Oren Chervinsky February 1, at 1: As you are aware, a number of additional blogger sites picked up the story and continued with this important conversation, and I would like to thank you for bringing more light to this growing problem.
We study a field, we gain some expertise in that field, and then — bam! Of course, most instruction librarians adapt admirably to this circumstance by doing some research, talking to more experienced colleagues, and gathering ideas from conferences.
We get up to speed as quickly as possible by drawing on the knowledge around us. In this way, we improvise and improve our teaching to a level that is, in most cases, sufficient. When we try to adapt our instructional strategies to a new medium, however, the challenge begins anew.
Teaching in the classroom is not the same as teaching through a course management system such as Blackboardand teaching on Blackboard is different than teaching through video.
All of these technologies tax our already minimal knowledge of instructional theory, and the results can turn out to be rather ineffective. Our intentions are always good — to educate, to equip students with research skills — but the tools we produce could be better. Recently my colleagues and I have begun a project to train ourselves in the pedagogy and technology of how to make effective video tutorials.
It has all been new to me, and I hope that others may benefit from our efforts.
A couple of disclaimers: My knowledge is still nascent. When you want to teach a certain skill or idea, start by asking: Sometimes it will be video, but other times a step-by-step text description can be simpler and more effective.
Tasks that involve basic, step-by-step instructions may be better presented as text on a webpage or—gasp! On the other hand, those that involve navigation through various, complex online interfaces may need video be clear.
Some pedagogical context Two well-known educational psychologists, Richard E. Mayer and Roxana Moreno, have written extensively on the cognitive implications of multimedia learning. And no matter what our multi-tasking Millennials would have us believe, the brain can process only a limited amount of information from each channel at any given moment.
From everything we take in through our immediate, sensory memory, we select certain words and pictures that are processed to our working, or short-term, memory.
At that point we begin making sense out of those pieces: All of these steps are important, but perhaps most critical here is what happens between the sensory memory absorbing information and the working memory organizing it: So our students need to go through several steps to make meaning out of what we teach them: If we provide too much information at once, we cause cognitive overload, at which point our students shut down, lose interest, or otherwise simply stop learning.
When beginning a new video tutorial, the most critical elements are the most basic ones: The clearer the message of a video, the less cognitive load it will require from students who are trying to make sense out of it, and the more brainpower they will have left to process and internalize the skills being taught.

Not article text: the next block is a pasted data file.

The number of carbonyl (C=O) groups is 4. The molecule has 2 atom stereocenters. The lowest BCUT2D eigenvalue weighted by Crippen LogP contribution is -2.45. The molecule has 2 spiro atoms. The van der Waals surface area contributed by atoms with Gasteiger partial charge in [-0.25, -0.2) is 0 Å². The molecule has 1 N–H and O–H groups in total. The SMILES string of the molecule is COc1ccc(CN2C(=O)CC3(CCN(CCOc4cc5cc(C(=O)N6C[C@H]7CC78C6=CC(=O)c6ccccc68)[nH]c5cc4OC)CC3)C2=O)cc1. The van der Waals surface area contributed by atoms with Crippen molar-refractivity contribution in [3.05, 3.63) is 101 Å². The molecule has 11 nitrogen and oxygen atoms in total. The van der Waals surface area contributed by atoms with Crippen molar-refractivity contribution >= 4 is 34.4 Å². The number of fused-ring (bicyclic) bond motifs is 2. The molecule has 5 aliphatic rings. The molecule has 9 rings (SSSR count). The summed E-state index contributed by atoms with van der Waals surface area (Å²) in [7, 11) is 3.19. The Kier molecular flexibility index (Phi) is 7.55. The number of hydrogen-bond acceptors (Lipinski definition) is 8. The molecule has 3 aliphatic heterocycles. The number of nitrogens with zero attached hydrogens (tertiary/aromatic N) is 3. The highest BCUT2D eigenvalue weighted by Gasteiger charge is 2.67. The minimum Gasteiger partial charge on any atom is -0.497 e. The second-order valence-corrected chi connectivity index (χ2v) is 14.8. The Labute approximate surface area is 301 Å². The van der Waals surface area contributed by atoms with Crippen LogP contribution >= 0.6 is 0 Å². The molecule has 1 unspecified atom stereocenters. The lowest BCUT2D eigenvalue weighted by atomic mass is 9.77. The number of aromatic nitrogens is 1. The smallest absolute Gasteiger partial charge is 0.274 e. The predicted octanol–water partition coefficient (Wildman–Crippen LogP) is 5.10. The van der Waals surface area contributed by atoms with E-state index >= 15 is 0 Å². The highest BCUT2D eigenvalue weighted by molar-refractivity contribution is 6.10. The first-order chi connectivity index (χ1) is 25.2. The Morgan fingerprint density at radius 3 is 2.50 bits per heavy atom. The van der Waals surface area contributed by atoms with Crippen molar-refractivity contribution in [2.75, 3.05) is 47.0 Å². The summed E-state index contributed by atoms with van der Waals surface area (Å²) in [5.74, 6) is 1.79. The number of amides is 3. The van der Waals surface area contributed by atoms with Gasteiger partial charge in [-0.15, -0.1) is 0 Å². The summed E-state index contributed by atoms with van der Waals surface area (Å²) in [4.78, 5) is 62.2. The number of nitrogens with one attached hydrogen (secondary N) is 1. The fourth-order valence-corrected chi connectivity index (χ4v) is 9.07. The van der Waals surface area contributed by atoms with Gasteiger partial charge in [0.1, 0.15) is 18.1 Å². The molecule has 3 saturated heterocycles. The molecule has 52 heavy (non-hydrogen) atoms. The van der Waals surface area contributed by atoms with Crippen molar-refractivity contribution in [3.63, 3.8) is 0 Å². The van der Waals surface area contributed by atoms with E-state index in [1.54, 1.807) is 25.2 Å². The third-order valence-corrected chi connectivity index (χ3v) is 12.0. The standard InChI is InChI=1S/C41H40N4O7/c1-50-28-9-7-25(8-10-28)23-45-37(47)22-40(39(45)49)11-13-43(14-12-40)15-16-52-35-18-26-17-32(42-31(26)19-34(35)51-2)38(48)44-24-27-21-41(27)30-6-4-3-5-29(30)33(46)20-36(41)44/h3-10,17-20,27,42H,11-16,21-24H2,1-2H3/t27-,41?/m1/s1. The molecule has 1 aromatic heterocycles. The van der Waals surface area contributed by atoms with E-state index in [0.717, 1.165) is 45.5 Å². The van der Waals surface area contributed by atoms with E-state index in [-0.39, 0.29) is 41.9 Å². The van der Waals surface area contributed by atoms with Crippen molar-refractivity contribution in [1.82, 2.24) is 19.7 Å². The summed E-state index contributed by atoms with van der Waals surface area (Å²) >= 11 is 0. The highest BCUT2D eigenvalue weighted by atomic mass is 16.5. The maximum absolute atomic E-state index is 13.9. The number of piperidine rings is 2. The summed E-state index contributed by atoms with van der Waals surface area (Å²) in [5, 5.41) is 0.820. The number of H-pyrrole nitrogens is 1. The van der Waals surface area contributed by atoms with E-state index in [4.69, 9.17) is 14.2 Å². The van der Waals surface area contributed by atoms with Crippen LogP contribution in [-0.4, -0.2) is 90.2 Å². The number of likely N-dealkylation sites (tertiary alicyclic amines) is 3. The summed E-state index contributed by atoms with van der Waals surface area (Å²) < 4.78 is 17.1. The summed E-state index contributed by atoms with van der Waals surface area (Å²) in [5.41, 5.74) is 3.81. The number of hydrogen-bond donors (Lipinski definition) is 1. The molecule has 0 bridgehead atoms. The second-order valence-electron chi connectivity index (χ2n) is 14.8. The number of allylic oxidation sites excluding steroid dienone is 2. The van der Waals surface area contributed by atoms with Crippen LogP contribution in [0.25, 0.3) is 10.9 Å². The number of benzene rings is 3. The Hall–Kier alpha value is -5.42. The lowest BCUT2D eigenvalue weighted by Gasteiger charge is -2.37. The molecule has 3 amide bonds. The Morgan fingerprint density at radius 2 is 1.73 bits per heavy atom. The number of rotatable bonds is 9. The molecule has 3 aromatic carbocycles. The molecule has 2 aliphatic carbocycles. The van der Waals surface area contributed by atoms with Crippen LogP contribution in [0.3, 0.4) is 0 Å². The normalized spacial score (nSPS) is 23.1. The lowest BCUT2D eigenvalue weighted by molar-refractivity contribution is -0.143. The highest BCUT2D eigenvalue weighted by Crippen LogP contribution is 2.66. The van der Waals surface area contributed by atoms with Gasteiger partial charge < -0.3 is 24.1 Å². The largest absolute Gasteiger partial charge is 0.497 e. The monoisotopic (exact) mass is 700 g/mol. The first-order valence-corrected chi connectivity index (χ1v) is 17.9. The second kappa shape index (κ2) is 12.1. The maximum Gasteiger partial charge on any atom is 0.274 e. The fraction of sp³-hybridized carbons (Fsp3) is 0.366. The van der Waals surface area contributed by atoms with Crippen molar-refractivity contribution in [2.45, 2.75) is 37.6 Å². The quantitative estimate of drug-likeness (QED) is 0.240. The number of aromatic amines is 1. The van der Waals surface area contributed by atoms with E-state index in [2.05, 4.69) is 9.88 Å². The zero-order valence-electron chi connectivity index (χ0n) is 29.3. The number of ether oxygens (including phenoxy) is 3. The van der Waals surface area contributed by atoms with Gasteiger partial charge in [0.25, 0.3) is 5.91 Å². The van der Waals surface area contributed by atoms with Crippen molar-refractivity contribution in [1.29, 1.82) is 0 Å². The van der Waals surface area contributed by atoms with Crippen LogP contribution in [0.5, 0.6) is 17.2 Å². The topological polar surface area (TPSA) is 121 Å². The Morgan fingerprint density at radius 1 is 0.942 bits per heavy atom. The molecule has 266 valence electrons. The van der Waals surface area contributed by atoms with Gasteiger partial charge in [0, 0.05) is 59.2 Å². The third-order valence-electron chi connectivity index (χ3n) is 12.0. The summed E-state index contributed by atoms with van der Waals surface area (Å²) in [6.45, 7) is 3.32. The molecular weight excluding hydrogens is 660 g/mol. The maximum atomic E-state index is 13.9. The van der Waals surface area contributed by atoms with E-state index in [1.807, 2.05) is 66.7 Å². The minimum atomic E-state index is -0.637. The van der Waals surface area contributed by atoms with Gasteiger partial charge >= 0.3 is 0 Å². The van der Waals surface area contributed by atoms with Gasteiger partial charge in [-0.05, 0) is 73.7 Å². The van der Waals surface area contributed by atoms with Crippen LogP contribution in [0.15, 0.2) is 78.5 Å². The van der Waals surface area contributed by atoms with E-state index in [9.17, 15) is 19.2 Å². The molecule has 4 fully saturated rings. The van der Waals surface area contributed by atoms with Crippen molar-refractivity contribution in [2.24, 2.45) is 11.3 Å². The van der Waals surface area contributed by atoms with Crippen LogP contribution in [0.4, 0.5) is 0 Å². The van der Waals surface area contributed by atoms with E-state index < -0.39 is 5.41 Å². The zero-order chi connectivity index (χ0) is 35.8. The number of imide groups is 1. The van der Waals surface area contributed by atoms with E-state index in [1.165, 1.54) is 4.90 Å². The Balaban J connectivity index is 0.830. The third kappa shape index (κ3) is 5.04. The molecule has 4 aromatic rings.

To help us with this, Moreno and Mayer offer a series of principles on how people process multimedia, and in the article I mentioned above, make nine recommendations for multimedia instruction based on those principles these were nicely encapsulated by Ross Perkins, Assistant Professor of Educational Technology at Boise State University, in a workshop he provided for myself and my colleagues: Students learn better when instruction material does not require them to split their attention between multiple sources of mutually referring information.
Students learn better when the verbal information is presented auditorily as speech rather than visually as on-screen text both for concurrent and sequential presentations.
Students learn better from animation and narration than from animation, narration, and text if the visual information is provided simultaneously to the verbal information.
Students learn better when on-screen text and visual materials are physically integrated rather than separated. Students learn better when verbal and visual materials are temporally synchronized rather than separated in time.
Students learn better when extraneous material is excluded rather than included in multimedia explanations. As recommendations based on these principles, Mayer and Moreno suggest: For instance, consider videos that include both verbal narration and on-screen text.
Providing such duplicative information is likely to bog down a student by requiring them to process the same information twice, using both verbal and visual channels. Meanwhile, if the narration and on-screen text is being shown simultaneously with a screencast or other video element, it is likely that the student will not be able to process this third piece at all.
Similarly, when using a screencast of a library homepage, keep in mind that the large number of images and links on an average page can also cause overload.Because each scene needs to be attended to individually, storyboards are useful on another issue in the planning process: reminding .
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Psychologists who study cognition when people try to perform more than one task at a time have found that the mind and brain were not designed for heavy-duty multitasking. Handheld devices have increased the accessibility and usage of technology by young children.
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